Fortunato et al. (2014) also examined the expression of their newfound Cdx gene, and found it no less intriguing than its sequence or location in the genome, although their description in the paper is very limited (no doubt because they’re trying to cram results on ten genes into a four-page Nature paper). The really interesting activity they mention and picture is in the inner cell mass of the young sponge in its post-larval stages – the bit that develops into the lining of its feeding chambers. Which, Adamska’s team contend, may well be homologous to our gut lining. In bilaterians, developing guts are one of the major domains of Cdx and ParaHox genes in general!

So at least three different lines of evidence – sequence, neighbours and expression – make this picture hang together quite prettily. It’s incredibly cool – the turning on their heads of long-held assumptions is definitely the most exciting part of science, I say! On the other hand, it’s also a little disheartening, because now that everyone in the animal kingdom except ctenophores has definitive ParaHox genes and at least the empty seats once occupied by Hox genes, are we ever going to find a ProtoHox thingy? May it be that it’ll turn up in one of the single-celled beasties people like Iñaki Ruiz-Trillo are sequencing? That would be cool and weird.

The coolest twist on this story, though, would be to discover traces of ProtoHoxes in a ctenophore, since solid evidence for ProtoHox-wielding ctenophores would (a) confirm the strange and frankly quite dubious-sounding idea that ctenophores, not sponges, are the animal lineage farthest removed from ourselves, (b) SHOW US A FREAKING PROTOHOX CLUSTER. (*bounces* >_> Umm, * cough* OK, maturity can suck it :D ) However, given how horribly scrambled at least one ctenophore genome is (Ryan et al., 2013), that’s probably a bit too much to ask…



*Weirdly, the order of expression in time is the opposite of that of the Hox cluster. In both clusters, the “anterior” gene(s), i.e. Hox1-2 or Gsx, are active nearest the front of the embryo, but while anterior Hox genes are also the earliest to turn on, in the ParaHox cluster the posterior gene (Cdx) wakes up first. /end random trivia

**Of course we’ve long known that losing a Hox cluster is not that big a deal, but previously, all confirmed losses occurred in animals with more than one Hox cluster to begin with – a fish has plenty of Hox genes left even after chucking an entire set of them.

***With the obligatory ctenophore caveat



Fortunato SAV et al. (2014) Calcisponges have a ParaHox gene and dynamic expression of dispersed NK homeobox genes. Nature 514:620-623

Garcia-Fernàndez J (2005) The genesis and evolution of homeobox gene clusters. Nature Reviews Genetics 6:881-892

Garstang M & Ferrier DEK (2013) Time is of the essence for ParaHox homeobox gene clustering. BMC Biology 11:72

Mendivil Ramos O et al. (2012) Ghost loci imply Hox and ParaHox existence in the last common ancestor of animals. Current Biology 22:1951-1956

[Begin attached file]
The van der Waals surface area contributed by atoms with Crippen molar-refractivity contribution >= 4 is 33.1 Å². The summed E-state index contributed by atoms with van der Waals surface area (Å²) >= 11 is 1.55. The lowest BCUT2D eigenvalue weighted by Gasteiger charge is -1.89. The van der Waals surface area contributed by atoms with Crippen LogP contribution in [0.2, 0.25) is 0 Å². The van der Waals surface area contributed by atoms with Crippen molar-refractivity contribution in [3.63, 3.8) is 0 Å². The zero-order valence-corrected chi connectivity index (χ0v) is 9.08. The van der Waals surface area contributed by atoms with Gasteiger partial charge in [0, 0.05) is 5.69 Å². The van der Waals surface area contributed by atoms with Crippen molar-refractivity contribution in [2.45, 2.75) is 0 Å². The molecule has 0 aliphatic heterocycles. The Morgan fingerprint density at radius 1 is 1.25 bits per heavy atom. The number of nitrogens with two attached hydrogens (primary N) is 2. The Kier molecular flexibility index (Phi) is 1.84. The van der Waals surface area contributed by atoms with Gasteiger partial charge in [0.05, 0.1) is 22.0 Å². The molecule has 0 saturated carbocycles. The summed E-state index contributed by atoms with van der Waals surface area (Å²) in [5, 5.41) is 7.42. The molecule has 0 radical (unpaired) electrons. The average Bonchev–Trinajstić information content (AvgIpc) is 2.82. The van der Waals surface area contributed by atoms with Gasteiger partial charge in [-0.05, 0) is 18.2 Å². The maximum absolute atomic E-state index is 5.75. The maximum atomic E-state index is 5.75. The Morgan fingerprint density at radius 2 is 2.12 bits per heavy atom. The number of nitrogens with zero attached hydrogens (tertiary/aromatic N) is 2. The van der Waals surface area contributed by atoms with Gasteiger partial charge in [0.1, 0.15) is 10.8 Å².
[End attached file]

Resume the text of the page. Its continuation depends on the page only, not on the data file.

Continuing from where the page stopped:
Peterson KJ & Sperling EA (2007) Poriferan ANTP genes: primitively simple or secondarily reduced? Evolution and Development 9:405-408

Robinson JM et al. (2013) The identification of microRNAs in calcisponges: independent evolution of microRNAs in basal metazoans. Journal of Experimental Zoology B 320:84-93

Ryan JF et al. (2013) The genome of the ctenophore Mnemiopsis leidyi and its implications for cell type evolution. Science 342:1242592

Hi, real world, again!

The Mammal has emerged from a thesis-induced supermassive black hole and a Christmas-induced food coma, only to find that in the month or so that she spent barely functional and buried in chapters covered in the supervisor’s dreaded Red Pen, things actually happened in the world outside. This, naturally, manifested in thousands of items feeling thoroughly neglected in RSS readers and email inboxes. (Jesus. How many times have I vowed never to neglect my RSS feed again? Oh well, it’s not like unemployment is such a busy occupation that I can’t deal with a measly two and a half thousand articles :-P )

… earlier tonight, the paragraph here said I wasn’t doing a proper post yet, “just pointing out” a couple of the cooler things I’ve missed. Then somehow this thing morphed into a 1000+ word post that goes way beyond “pointing things out”. It’s almost like I’ve been itching to write something that isn’t my thesis. >_>

So the first cool thing I wanted to “point out” is the genome paper of the centipede Strigamia maritima, which is a rather nondescript little beast hiding under rocks on the coasts of Northwest Europe. This is the first sequenced genome of a myriapod – the last great class of arthropods to remain untouched by the genome sequencing craze after many genomes from insects, crustaceans and chelicerates (spiders, mites and co.).  The genome sequence itself has been available for years (yay!), but its “official” paper (Chipman et al., 2014) is just recently out.